Purpose: This study examined how a high-protein diet affected nitrogen balance and protein turnover during an exercise-induced energy deficit.
Methods: Twenty-two men completed a 4-d (D1-4) baseline period (BL) of an energy balance diet while maintaining usual physical activity level, followed by 7 d (D5-11) of 1000 kcal.d increased energy expenditure via exercise (50-65% V O2peak). One group consumed 0.9 g of protein per kilogram per day and maintained energy balance throughout the 11-d intervention (BAL, N = 8). The other two groups consumed their BL energy intake throughout the 11 days, resulting in a 7-d, 1000-kcal.d energy deficit. These groups consumed either 0.9 g of protein per kilogram per day (DEF, N = 7) or 1.8 g of protein per kilogram per day (DEF-HP, N = 7). Mean nitrogen balance (NB), calculated per kilogram of fat-free mass (FFM), was determined for BL, days 5-8 (EX1), and days 9-11 (EX2). Whole-body protein turnover was derived from phenylalanine and tyrosine kinetics assessed while fasting at rest on days 4, 7, and 12, using a priming dose of L-[ring-N]tyrosine and a 4-h, primed, continuous infusion of L-[N]phenylalanine and L-[ring-H4]tyrosine.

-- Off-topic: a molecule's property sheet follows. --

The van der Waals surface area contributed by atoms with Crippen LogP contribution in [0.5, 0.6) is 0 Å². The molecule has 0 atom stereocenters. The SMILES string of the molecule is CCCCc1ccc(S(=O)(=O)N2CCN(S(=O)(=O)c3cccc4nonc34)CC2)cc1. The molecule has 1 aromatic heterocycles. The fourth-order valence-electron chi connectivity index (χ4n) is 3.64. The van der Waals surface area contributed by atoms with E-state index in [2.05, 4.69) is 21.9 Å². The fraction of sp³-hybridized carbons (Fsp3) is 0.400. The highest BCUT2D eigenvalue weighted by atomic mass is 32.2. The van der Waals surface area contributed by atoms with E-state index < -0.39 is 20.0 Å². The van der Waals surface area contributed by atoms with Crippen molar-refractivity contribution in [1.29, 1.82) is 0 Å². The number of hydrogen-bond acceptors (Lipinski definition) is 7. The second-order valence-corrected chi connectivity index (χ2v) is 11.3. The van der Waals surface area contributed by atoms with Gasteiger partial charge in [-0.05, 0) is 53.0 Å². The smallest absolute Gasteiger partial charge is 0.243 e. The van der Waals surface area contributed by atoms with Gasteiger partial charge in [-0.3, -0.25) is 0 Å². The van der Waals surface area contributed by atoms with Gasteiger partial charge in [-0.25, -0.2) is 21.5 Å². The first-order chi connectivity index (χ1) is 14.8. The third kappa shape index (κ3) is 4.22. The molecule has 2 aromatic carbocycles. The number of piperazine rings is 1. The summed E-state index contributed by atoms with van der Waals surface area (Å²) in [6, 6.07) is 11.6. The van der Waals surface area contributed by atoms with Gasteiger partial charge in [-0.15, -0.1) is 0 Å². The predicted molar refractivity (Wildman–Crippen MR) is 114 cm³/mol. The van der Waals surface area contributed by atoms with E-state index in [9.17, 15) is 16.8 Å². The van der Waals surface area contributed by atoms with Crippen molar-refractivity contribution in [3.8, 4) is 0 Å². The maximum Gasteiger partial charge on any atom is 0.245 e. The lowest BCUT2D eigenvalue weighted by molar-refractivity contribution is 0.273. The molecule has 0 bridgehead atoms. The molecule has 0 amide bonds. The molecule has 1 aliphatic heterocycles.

Results: DEF experienced a decrease in NB from BL to EX 1 that was maintained in EX 2. No changes in NB occurred for BAL or DEF-HP over time. No within- or between-group differences were found over time for Phe flux (Qp), conversion rate of Phe to Tyr (Qpt), or the derived protein synthesis value (Sp).
Conclusion: Increased dietary protein maintained NB during exercise-induced energy deficit, but this did not impact resting whole-body protein turnover.